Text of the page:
Friday, May 3, 2013

Formative Science Fiction Memories: Part 1


A conversation on Facebook this morning about the early-80s cheesefest Buck Rogers in the 25th Century flung me back to my early childhood, specifically pondering the science fiction media from that era that burrowed deep into my brain, uncanny, eerie details of which I'm still able to pretty clearly recall.

My early childhood was pre-cable. (Again, nostalgia for pre-cable television in and of itself is probably another post entirely, but I digress). In the Boston metropolitan area, that meant three network stations, plus PBS, and then pretty much three independent UHF stations. It's almost startling to realize that until the age of  probably 9 or 10, all television I consumed came to me on seven channels. And so, it's pretty easy to narrow down the programs that had those rich formative effects on me. These are only a few; there are many more but these got shuffled to the top of the deck in my head and so I'm going to respect that and present them first; future entries in this series may feature more obscure memories.



Doctor Who. This is the big one. For large swaths of my early childhood in the late 70s and early 80s, Doctor Who was broadcast on WGBH in Boston (I clearly recall it being on at 7:30, serialized in half-hour format, and that I would watch it with my father or grandmother while waiting for my mother to return home from her late-ish shift at work). And Doctor Who at this time meant only one man: Tom Baker. I seem to remember the early-to-mid Tom Baker-era episodes the clearest: in particular two which I can still recall images from: "The Ark in Space" and "The Hand of Fear."

From "The Ark in Space" I remember the gleaming white walls of the space ark, so emblematic of the clean 1970s futures from movies like 2001: A Space Odyssey. And from "The Hand of Fear" I remember the titular hand (oh, very very clearly, I shiver even now to think about it) and somehow even more uncanny and sinister than that, Sarah Jane going evil and walking into a nuclear fucking reactor.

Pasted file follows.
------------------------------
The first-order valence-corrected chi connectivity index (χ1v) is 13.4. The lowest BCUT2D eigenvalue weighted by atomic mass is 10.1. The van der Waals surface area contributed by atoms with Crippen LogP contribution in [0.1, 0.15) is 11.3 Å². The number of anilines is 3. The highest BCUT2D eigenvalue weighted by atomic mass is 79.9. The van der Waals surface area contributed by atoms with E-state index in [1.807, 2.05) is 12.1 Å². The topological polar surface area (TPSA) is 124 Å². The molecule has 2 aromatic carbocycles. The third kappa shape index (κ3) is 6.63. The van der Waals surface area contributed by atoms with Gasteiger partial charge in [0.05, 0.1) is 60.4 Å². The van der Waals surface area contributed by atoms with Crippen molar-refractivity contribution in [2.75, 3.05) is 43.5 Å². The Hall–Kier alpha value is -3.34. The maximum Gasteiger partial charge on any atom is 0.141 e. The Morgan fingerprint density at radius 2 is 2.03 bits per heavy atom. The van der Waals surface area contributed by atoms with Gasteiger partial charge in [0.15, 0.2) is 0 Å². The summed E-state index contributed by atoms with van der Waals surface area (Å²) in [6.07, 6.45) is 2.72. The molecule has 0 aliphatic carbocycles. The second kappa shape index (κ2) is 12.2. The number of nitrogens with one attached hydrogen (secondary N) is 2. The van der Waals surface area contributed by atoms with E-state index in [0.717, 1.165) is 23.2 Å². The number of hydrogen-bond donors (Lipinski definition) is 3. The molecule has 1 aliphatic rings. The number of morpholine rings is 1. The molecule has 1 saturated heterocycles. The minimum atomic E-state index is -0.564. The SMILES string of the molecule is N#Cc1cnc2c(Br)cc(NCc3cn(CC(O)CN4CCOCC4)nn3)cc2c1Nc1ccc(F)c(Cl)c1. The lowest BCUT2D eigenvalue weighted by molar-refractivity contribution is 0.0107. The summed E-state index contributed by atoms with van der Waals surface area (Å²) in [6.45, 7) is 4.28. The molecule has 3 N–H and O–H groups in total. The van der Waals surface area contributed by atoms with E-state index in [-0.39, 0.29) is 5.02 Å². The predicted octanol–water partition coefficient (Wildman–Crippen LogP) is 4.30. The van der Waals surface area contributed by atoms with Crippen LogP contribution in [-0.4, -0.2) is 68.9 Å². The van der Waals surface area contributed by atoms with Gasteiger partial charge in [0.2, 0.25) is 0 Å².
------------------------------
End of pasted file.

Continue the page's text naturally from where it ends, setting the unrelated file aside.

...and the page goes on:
Read All About It. Okay, I guarantee this one is probably just me. But on sick days and summer days home from school, I would watched educational programming on PBS (yes, even when I wasn't in school I wanted to be in school). A vast amount of WGBH's cheap educational programming came from TVOntario, who produced a number of series in the 1970s to teach you about health, economics, French, and... scaring little kids witless.

"Read All About It" was very cheesy; bad Canadian acting, silly song skits and full of hackneyed attempts to get kids to read books. But it was also somehow incredibly cool and frightening. The enemy of the kids of the Coach House/Herbertville Chronicle was an alien tyrant named Duneedon who was also the mayor of the town; in his true form he looked a bit like Aladdin Sane-era Bowie but to a little kid of 6 or 7 he was pants-foulingly frightening.

More primal fear for a nerdy little kid? How about a labyrinth where if you don't solve a puzzle, you're implied to be gruesomely killed or stranded forever? It seemed like the kids were always getting thrown into interdimensional prisons where you were asked to solve word problems or be forever lost. I can't see how that was influential on my childhood and eventual adolescent/early adult interests at ALL.



Otherworld. The early 80s were a rough time for science fiction on American TV; the Star Wars era had ended and typical hour-long action programs were shows like The A-Team or Airwolf: lots of stuff blowing up to a Mike Post soundtrack. We had V, sure, but by the time it had gone from miniseries to series, it was pretty formulaic and moribund. Which makes Otherworld all the more intriguing and weird. It was on CBS for one season, and I may have been the only person who watched it.

A family exploring the Great Pyramid (bwuh?) is transported to some kind of alternate fascist Earth with androids, churches of artificial intelligence, and, naturally, crystaltech. Eight episodes, each more bizarre in premise than the last. And 37-year-old me discovering JUST NOW that the heavy was played by none other than the future Mike Ehrmantraut. Wow.

So: eerie alien invasions, pocket puzzle dimensions and bizarre alternate Earths: these are the building blocks of my sci-fi psyche.

2 comments:

  1. God, I loved Otherworld. I suspect I'd hate my thirty-years-ago self for watching it if I saw it today. The only things I remember vividly now are the automatic essay-grading machine and the one episode where the teens formed a rock band, playing a bunch of then-current US hits to that world's population.

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    1. Yeah, and there was the final episode that was padded out with a trippy third-act montage/dream sequence shot in negative color. Someone was wearing their 2001 love on their sleeve for that one. :)

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